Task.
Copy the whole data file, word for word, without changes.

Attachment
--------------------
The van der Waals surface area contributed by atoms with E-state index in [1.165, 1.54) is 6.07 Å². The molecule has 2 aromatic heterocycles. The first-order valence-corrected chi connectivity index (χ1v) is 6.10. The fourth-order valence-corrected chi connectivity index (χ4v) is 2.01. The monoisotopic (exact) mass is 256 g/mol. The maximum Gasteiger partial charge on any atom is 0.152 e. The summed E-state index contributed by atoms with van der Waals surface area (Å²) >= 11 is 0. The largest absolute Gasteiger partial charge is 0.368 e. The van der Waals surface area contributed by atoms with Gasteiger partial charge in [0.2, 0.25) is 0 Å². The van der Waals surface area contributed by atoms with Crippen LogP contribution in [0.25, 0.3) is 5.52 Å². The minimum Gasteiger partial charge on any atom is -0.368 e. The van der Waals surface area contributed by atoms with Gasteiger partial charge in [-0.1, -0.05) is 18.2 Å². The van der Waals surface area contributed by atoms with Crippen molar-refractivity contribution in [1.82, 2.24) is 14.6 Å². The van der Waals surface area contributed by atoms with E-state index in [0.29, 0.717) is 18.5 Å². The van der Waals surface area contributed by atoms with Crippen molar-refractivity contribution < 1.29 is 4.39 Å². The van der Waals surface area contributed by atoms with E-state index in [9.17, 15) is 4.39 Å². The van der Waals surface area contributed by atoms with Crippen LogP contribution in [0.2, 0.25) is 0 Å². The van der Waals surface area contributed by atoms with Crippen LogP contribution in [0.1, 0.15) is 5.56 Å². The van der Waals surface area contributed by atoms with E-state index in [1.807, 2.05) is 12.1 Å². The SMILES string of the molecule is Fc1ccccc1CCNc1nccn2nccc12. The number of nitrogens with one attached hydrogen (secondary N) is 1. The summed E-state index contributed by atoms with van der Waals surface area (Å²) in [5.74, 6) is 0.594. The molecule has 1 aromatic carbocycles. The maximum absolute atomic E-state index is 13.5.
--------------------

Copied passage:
The van der Waals surface area contributed by atoms with E-state index in [1.165, 1.54) is 6.07 Å². The molecule has 2 aromatic heterocycles. The first-order valence-corrected chi connectivity index (χ1v) is 6.10. The fourth-order valence-corrected chi connectivity index (χ4v) is 2.01. The monoisotopic (exact) mass is 256 g/mol. The maximum Gasteiger partial charge on any atom is 0.152 e. The summed E-state index contributed by atoms with van der Waals surface area (Å²) >= 11 is 0. The largest absolute Gasteiger partial charge is 0.368 e. The van der Waals surface area contributed by atoms with Gasteiger partial charge in [0.2, 0.25) is 0 Å². The van der Waals surface area contributed by atoms with Crippen LogP contribution in [0.25, 0.3) is 5.52 Å². The minimum Gasteiger partial charge on any atom is -0.368 e. The van der Waals surface area contributed by atoms with Gasteiger partial charge in [-0.1, -0.05) is 18.2 Å². The van der Waals surface area contributed by atoms with Crippen molar-refractivity contribution in [1.82, 2.24) is 14.6 Å². The van der Waals surface area contributed by atoms with E-state index in [0.29, 0.717) is 18.5 Å². The van der Waals surface area contributed by atoms with Crippen molar-refractivity contribution < 1.29 is 4.39 Å². The van der Waals surface area contributed by atoms with E-state index in [9.17, 15) is 4.39 Å². The van der Waals surface area contributed by atoms with Crippen LogP contribution in [0.2, 0.25) is 0 Å². The van der Waals surface area contributed by atoms with Crippen LogP contribution in [0.1, 0.15) is 5.56 Å². The van der Waals surface area contributed by atoms with E-state index in [1.807, 2.05) is 12.1 Å². The SMILES string of the molecule is Fc1ccccc1CCNc1nccn2nccc12. The number of nitrogens with one attached hydrogen (secondary N) is 1. The summed E-state index contributed by atoms with van der Waals surface area (Å²) in [5.74, 6) is 0.594. The molecule has 1 aromatic carbocycles. The maximum absolute atomic E-state index is 13.5.